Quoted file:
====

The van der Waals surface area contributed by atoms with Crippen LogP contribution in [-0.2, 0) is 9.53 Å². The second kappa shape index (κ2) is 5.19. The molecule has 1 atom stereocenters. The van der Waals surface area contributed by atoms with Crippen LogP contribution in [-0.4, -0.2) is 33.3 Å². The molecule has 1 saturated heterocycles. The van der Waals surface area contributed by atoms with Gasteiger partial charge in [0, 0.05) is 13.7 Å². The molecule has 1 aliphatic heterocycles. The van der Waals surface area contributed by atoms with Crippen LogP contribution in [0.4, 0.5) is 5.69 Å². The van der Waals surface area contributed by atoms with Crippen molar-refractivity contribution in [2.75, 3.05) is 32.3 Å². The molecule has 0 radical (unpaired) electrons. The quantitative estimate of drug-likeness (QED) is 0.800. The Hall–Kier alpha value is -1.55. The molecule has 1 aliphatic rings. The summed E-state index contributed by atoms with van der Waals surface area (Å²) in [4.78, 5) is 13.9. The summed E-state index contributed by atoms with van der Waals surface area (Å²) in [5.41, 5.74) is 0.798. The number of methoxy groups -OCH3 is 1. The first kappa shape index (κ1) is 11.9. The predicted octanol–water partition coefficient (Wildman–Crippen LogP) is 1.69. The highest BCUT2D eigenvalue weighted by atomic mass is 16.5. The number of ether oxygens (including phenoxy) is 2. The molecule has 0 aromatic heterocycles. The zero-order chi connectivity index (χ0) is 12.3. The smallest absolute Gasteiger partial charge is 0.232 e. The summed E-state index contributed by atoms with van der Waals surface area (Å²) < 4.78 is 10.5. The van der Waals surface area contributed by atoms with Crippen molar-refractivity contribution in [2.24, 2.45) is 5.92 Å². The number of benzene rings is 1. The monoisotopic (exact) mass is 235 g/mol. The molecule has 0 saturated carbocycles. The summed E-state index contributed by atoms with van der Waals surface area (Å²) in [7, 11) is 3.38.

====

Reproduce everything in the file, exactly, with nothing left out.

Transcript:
The van der Waals surface area contributed by atoms with Crippen LogP contribution in [-0.2, 0) is 9.53 Å². The second kappa shape index (κ2) is 5.19. The molecule has 1 atom stereocenters. The van der Waals surface area contributed by atoms with Crippen LogP contribution in [-0.4, -0.2) is 33.3 Å². The molecule has 1 saturated heterocycles. The van der Waals surface area contributed by atoms with Gasteiger partial charge in [0, 0.05) is 13.7 Å². The molecule has 1 aliphatic heterocycles. The van der Waals surface area contributed by atoms with Crippen LogP contribution in [0.4, 0.5) is 5.69 Å². The van der Waals surface area contributed by atoms with Crippen molar-refractivity contribution in [2.75, 3.05) is 32.3 Å². The molecule has 0 radical (unpaired) electrons. The quantitative estimate of drug-likeness (QED) is 0.800. The Hall–Kier alpha value is -1.55. The molecule has 1 aliphatic rings. The summed E-state index contributed by atoms with van der Waals surface area (Å²) in [4.78, 5) is 13.9. The summed E-state index contributed by atoms with van der Waals surface area (Å²) in [5.41, 5.74) is 0.798. The number of methoxy groups -OCH3 is 1. The first kappa shape index (κ1) is 11.9. The predicted octanol–water partition coefficient (Wildman–Crippen LogP) is 1.69. The highest BCUT2D eigenvalue weighted by atomic mass is 16.5. The number of ether oxygens (including phenoxy) is 2. The molecule has 0 aromatic heterocycles. The zero-order chi connectivity index (χ0) is 12.3. The smallest absolute Gasteiger partial charge is 0.232 e. The summed E-state index contributed by atoms with van der Waals surface area (Å²) < 4.78 is 10.5. The van der Waals surface area contributed by atoms with Crippen molar-refractivity contribution in [2.24, 2.45) is 5.92 Å². The number of benzene rings is 1. The monoisotopic (exact) mass is 235 g/mol. The molecule has 0 saturated carbocycles. The summed E-state index contributed by atoms with van der Waals surface area (Å²) in [7, 11) is 3.38.